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5 common financial mistakes people make in their 30s

5 common financial mistakes people make in their 30s
10May2019

Climbing the career ladder, perhaps buying a home and starting a family – the 30s are an exciting stage of life. To help you make better financial decisions, our financial planner has shared some of the common mistakes made, to help you avoid them!

5 common financial mistakes people make in their 30s


Climbing the career ladder, perhaps buying a home and starting a family – the 30s are an exciting stage of life. However, the decisions made now can make a big difference to future financial wellbeing, and with so much going on it is understandable, even inevitable, that there will be a few wrong decisions made along the way.

To help you make better financial decisions, our financial planner has shared some of the common mistakes made, to help you avoid them!

1. Accumulating lifestyle debt
Thinking of purchasing an expensive new car? The value of new cars plummets as soon as you drive off the showroom floor and buying it with borrowed money means you’re paying interest on an asset that is diminishing in value.

Likewise, if you don’t pay off your credit card balance each month, the interest will accumulate, and it will become increasingly difficult to clear the debt. Don’t live beyond your means. Think about what you actually need rather than what you want.

2. Not insuring your most important asset
Subject to popular belief, your biggest is not your house. For most 30-somethings your biggest asset is the ability to earn an income. Most health-related absences from work are due to illness or non-work related injuries – things that are not covered by workers compensation. Income protection insurance can replace much of the income lost due to accident or illness. However, it’s a complex product so seek expert advice. Our financial planners can help if you need.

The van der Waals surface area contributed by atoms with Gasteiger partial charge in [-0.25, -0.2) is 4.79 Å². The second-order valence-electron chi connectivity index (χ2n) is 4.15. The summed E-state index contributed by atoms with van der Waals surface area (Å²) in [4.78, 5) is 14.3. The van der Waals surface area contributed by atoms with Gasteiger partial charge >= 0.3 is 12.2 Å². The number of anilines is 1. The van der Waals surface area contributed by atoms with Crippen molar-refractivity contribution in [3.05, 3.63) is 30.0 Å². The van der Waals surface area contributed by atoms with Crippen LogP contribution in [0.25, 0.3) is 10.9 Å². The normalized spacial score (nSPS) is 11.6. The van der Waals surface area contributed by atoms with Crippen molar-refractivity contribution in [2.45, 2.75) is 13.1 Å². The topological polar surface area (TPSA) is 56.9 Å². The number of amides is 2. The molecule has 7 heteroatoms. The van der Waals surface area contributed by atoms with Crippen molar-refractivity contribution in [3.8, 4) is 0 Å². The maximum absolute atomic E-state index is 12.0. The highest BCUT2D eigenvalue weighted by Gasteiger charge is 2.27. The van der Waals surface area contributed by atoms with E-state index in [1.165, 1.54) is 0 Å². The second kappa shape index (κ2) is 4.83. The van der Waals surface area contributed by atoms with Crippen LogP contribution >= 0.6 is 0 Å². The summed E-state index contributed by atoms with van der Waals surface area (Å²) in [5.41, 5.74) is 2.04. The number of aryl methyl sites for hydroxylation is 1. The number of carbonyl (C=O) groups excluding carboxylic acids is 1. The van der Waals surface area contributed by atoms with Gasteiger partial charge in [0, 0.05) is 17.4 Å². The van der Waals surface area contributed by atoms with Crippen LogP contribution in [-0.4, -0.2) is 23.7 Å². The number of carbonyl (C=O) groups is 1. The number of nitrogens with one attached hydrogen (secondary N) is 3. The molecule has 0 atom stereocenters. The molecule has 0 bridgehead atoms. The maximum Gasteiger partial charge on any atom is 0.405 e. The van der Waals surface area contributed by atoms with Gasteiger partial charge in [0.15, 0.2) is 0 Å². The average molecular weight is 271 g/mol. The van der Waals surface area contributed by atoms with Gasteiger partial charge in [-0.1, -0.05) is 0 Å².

3. Still feeling bullet-proof
Sadly, death and disability can strike at any age. Now is the time to make a will. Investigate powers of attorney and health directives. If the worst happens, these documents will make it easier for your loved ones to settle your affairs.

That would be a pity because the 30s is a decade of huge potential. Good advice now can help you unlock that potential.

To find out more, talk to a one of our financial advisers. They’ll work with you to devise a strategy to help you achieve your financial goals whilst enjoying your current lifestyle.

4. Forgetting to save
A rule of thumb is to save at least 10% of your income, but saving even a small amount is better than doing nothing. And in your 30s you have time on your side.

For instance, when Bridie turned 30 she started to put away $200 per month at an interest rate of 5% per annum (after tax). By the time she’s 60 her savings will grow to $166,452. If she waits until she is 40 to start her savings plan she will accumulate just $82,207 – less than half!

5. Focusing only on the money
On the other hand, it’s possible to be too fixated on the money – working too hard, snapping up investment properties like it’s a competition. This may be a hard habit to break, but working on some current lifestyle goals and finding some balance can deliver a different type of reward.

 
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